Greenhead Flies | What are Greenheads?
Come mid-July in, the dreaded greenhead flies — commonly known as greenheads — descend upon the beaches of New England. Learn more about these hungry, bloodsucking flies that are fierce enough to destroy vacation plans in one swoop.
Greenhead flies, named for their large, bright green eyes, can be found in the coastal marshes of Eastern North America. Unfortunately for us, that means they love New England’s beaches. Knowing about these pests can help you plan your next beach trip the safe way – away from the painful bites of greenhead flies.
The wild serenity of the salt marsh stretches from Maine to Florida. It is a world caught between worlds, a lovely transitional swath of emerald grass that snakes along the Atlantic coastline, occupying a territory somewhere between sea and solid ground.
This line of demarcation between solid and liquid is neither and both. The ground of the salt marsh is springy, like walking on a lumpy trampoline. Water oozes up through tufts of matted grass, potholes lurk beneath seemingly solid ground.
Who inhabits this spongy world? Apart from the occasional deer, there are turtles, assorted birds, mice, and, once in a while, a rabbit, a raccoon, or an otter, mostly just passing through. Which means it’s slim pickings for one small, hungry inhabitant, whose appetite revs into high gear ’round about mid-July.
Like ripening fruit at the moment of perfection, Tabanus nigrovittatus emerges from the salt marsh at summer’s midpoint. She has just laid her first batch of eggs. Two hundred or so microscopic dots, but who’s counting, because right now she’s out of her mind with hunger, and it’s time to get down to the business at hand. Her first blood meal. Ever. In her young adult life she’s never had a solid meal, subsisting mostly on nectar, preferring to wait until the whole egg-laying business is behind her. By doing so, she ensures that the precious bloodline will continue, that the next generation of greenhead flies–as she is more commonly known–will be born. But right now she’s paying the price. And there’s not a thing to eat.
A stone’s throw from the unearthly beauty of the salt marsh, some of the great New England beaches sprawl beside the Atlantic, baking in the sun: Crane Beach, in Ipswich; Plum Island, off the coast of northeastern Massachusetts; Hammonasset Beach, unfurling along the Connecticut side of Long Island Sound. A brilliant blue sky stretches overhead; a faint breeze ruffles the grasses. Perfect beach weather. A great day to fly. Her dazzling green eyes casting about, she makes a beeline for the water. The sand up ahead is swarming with warm, scantily clothed bodies, fairly bursting with reservoirs of succulent human blood.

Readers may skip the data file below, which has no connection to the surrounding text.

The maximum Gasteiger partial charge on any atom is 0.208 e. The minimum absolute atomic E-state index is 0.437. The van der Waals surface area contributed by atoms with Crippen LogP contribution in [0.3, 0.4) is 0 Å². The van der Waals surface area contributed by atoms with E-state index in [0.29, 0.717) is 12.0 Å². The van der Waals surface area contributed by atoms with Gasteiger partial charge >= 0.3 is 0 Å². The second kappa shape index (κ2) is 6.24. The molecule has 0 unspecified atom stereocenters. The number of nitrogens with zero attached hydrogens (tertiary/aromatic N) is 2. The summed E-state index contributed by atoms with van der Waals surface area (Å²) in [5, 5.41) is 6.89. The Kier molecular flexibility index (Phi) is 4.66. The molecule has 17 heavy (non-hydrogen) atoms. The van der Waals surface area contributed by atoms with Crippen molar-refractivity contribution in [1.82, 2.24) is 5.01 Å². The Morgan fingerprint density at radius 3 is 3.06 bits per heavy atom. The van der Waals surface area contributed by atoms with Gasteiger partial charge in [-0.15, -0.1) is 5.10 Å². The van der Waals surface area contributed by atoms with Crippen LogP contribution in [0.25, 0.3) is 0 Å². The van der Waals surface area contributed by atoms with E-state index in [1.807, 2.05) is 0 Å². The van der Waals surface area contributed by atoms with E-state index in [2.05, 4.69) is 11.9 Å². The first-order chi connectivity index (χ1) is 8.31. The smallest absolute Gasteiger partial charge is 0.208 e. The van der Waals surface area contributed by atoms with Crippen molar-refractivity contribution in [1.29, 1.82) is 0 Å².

“Greenheads,” says the blond boy barricaded in the entrance booth at Hammonasset Beach State Park. He slides open a window and points to a squashed bug taped to the side of the building. “They’re pretty bad today. You may want to think about it.”
Given the size and spread of the flattened insect, “pretty bad” seems like a PR understatement. The little torpedo is more than half as long as my thumb, and even mashed up it’s easy to imagine hordes of greenhead flies making for the beach like vacationers racing to claim their patch of sand. Like most beachgoers, tabanids prefer warm, sunny days, and it is, of course, an especially beautiful July morning, without even a hint of breeze. The sun is already fierce, the distant sand shimmers with promise, and the sea is as blue as the Aegean.
But a face-off with greenhead flies? Their size makes them fairly immune to bug repellent, and slathering on DEET isn’t a very appealing option. Do I want to spend a day swatting these things? I squint at this poster child for a bad day at the beach, weighing the pros and cons. In full knowledge that at this very moment, a similar scenario is playing out, up and down the East Coast. Cars backing up, just as I’m about to do, turning around and heading home. Or at the very least, somewhere far from the coastal salt marshes.
And that’s when I get curious.
What’s up with this bug? Clearly it’s a robust type of horsefly (the name is a tip-off), and it certainly outweighs its relative the deerfly, although both biters belong to the same fly family, Tabanidae. And “greenhead” obviously refers to its enormous green eyes, laced with bands of iridescent red or purple.
Please Note: This information was accurate at the time of publication. When planning a trip, please confirm details by directly contacting any company or establishment you intend to visit.